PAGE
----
Super Bowl: Defense wins championships


By Matthew Sloan
Posted on February 4, 2014 | Columnists, Sports | Comments Off

Super Bowl XLVIII was a disaster from the start. The Broncos started the game by botching a snap and it only got worse from there. The Broncos could not protect Peyton Manning or hold onto the ball the entire game, proving once again that defense wins championships.

In this pass-happy NFL that Rodger Goodell built, we have bought into the lie that an elite quarterback and a high-flying offense are necessary to win Super Bowls. That is clearly not the truth.

One of the best quarterbacks to ever play the game rolled into New York with three Pro Bowl-caliber receivers and an elite tight end, but Manning left with one touchdown. The weather was not a factor, but what many have called the best offense ever was unable to score points.

The NFL made several rule changes that favor offenses. Defensive backs are not allowed to make contact with receivers after five yards anymore, and delivering bone-crushing hits above the shoulders is a flag. However, the Seahawks adjusted their game while still creating the havoc that is the calling card of any great defense.

Peyton Manning’s famous pre-snap antics have been well documented, from his hand signals to his much-publicized yelling of “Omaha” before nearly every play. But nothing that Manning did could stop the Seahawks from flying around the field, tackling efficiently and putting pressure on the quarterback.

Offense in the NFL is just like an orchestra. It takes each person on the field doing his job precisely in order to be successful. While the rest of America is enamored with 11 men working in perfect synchronization, the much-overlooked defenses are simply trying to throw off someone’s rhythm.

The Hawks played press coverage for most of the game in order to throw off the timing of the Broncos and force Manning to hold the ball. Meanwhile, Seattle’s pass rushers came screaming off the edge with nasty intentions and put pressure on the quarterback, which forced Manning to get rid of the ball quickly. The simple paradox created by Seattle’s defense was enough to cause four turnovers and dominate the game.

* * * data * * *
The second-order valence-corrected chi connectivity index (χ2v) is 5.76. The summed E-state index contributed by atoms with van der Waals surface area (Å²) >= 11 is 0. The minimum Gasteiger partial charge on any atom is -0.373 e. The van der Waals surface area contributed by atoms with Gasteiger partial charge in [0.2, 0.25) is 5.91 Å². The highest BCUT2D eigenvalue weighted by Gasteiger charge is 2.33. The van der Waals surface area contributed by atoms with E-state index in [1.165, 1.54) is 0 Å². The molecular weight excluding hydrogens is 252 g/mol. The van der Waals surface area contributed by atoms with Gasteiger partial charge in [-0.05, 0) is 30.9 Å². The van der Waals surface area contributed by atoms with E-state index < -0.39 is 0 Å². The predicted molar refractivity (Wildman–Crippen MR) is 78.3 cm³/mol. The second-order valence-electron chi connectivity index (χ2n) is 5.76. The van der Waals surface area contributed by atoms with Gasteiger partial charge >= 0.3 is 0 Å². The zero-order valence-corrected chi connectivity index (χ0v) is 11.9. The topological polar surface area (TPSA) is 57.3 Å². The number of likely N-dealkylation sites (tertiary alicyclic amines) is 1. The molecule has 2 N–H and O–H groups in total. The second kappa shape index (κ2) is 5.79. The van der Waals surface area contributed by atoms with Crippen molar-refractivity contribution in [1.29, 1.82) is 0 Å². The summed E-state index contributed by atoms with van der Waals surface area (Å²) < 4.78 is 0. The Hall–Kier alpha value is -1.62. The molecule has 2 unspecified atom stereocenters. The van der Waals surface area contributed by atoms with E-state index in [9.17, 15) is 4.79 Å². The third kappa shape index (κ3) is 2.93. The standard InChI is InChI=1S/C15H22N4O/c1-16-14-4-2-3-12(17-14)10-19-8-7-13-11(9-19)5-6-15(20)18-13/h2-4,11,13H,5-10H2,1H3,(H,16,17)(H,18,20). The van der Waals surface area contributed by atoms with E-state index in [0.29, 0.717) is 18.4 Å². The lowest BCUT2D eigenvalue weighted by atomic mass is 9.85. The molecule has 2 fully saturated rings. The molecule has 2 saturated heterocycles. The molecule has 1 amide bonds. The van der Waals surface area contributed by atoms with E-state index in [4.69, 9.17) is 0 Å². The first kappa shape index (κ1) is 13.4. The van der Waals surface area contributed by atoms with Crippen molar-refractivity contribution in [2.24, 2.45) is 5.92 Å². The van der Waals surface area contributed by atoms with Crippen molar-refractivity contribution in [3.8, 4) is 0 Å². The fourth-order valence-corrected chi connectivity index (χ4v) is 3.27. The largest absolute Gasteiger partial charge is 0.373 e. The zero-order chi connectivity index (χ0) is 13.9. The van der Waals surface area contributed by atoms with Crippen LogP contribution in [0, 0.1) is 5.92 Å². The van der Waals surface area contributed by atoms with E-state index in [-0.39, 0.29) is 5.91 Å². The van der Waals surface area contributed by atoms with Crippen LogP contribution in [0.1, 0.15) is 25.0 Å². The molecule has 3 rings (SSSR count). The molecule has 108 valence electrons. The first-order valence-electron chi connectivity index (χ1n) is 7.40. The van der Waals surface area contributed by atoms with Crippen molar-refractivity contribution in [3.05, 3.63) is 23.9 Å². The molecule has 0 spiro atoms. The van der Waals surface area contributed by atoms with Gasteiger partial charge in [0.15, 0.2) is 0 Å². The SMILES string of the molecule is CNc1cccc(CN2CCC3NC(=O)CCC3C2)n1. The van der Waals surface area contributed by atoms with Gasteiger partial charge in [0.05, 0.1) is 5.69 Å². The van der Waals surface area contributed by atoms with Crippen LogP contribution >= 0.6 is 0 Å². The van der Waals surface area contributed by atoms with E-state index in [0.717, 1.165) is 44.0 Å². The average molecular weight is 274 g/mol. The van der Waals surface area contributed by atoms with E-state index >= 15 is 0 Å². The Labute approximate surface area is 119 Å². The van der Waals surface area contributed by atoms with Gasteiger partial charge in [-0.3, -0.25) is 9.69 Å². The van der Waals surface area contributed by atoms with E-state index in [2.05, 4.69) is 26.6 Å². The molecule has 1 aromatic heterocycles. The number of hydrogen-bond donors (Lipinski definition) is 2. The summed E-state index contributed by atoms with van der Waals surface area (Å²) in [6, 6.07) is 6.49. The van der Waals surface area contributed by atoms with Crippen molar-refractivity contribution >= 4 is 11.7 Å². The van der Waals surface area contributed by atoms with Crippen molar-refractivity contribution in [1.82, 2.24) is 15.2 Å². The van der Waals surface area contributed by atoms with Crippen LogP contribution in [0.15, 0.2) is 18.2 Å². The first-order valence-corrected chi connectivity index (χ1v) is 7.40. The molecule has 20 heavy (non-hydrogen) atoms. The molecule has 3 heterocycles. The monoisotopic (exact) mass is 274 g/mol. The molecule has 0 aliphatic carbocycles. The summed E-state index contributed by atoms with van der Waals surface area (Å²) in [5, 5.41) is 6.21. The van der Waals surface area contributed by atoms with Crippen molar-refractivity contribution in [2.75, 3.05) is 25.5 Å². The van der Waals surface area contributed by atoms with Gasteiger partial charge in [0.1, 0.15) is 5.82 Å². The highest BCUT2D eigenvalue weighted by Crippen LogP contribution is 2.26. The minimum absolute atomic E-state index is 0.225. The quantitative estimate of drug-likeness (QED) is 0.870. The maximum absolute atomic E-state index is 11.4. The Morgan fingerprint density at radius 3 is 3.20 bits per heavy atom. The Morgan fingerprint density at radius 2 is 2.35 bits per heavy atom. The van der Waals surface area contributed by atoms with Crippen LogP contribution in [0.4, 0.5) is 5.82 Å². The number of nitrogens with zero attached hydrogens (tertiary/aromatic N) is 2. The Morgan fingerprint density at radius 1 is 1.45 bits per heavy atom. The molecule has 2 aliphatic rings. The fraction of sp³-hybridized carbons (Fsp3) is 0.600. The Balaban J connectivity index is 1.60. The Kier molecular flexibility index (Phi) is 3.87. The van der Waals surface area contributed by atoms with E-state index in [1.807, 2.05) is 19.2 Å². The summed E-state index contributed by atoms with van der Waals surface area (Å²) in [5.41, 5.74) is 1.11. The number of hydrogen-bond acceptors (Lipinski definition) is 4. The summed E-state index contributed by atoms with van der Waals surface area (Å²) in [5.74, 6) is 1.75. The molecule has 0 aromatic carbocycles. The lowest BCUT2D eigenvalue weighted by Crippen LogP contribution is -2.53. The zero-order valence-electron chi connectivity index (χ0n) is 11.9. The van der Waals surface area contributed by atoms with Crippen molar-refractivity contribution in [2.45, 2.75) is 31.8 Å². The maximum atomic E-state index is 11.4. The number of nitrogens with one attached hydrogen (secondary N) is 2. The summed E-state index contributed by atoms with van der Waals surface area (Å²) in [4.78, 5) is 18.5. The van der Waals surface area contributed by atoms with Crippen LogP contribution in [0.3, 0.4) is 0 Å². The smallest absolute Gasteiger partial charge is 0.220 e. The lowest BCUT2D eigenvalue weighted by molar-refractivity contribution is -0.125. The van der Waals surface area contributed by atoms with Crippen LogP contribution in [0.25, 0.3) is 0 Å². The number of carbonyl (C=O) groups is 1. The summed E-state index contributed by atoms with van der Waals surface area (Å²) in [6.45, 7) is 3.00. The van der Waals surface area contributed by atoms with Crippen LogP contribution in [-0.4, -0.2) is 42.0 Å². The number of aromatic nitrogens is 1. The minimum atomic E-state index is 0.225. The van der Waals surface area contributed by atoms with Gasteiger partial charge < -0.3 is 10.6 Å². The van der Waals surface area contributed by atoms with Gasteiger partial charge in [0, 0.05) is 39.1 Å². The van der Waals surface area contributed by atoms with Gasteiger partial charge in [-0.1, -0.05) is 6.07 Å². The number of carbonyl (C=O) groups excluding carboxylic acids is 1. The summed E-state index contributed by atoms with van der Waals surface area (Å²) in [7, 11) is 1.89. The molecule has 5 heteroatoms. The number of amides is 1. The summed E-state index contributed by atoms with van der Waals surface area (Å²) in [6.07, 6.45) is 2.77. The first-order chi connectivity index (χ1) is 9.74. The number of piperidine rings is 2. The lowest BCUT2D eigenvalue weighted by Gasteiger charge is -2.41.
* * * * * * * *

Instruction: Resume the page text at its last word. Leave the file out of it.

Great offenses put fans in the seats and sell jerseys, but they don’t win championships. Tom Brady won all three of his rings behind a stout defense and a great running game. Terry Bradshaw’s four rings came behind the Steel Curtain. The Cowboys have won five Super Bowls behind Hall of Fame quarterbacks Rodger Staubach and Troy Aikman. However, the ‘boys never game up more than 17 points in a Super Bowl win.

In the 48 years the Super Bowl has been played, the winning team has given up more than 30 points one time.  Seattle’s victory is just another reminder of what the statistics have been saying for 50 years. Defense always has and always will win championships.

mes10b Posted by Matthew Sloan on Feb 4th, 2014 and filed under Columnists, Sports. You can follow any responses to this entry through the RSS 2.0. Both comments and pings are currently closed.  - This post has been viewed 3834 times.

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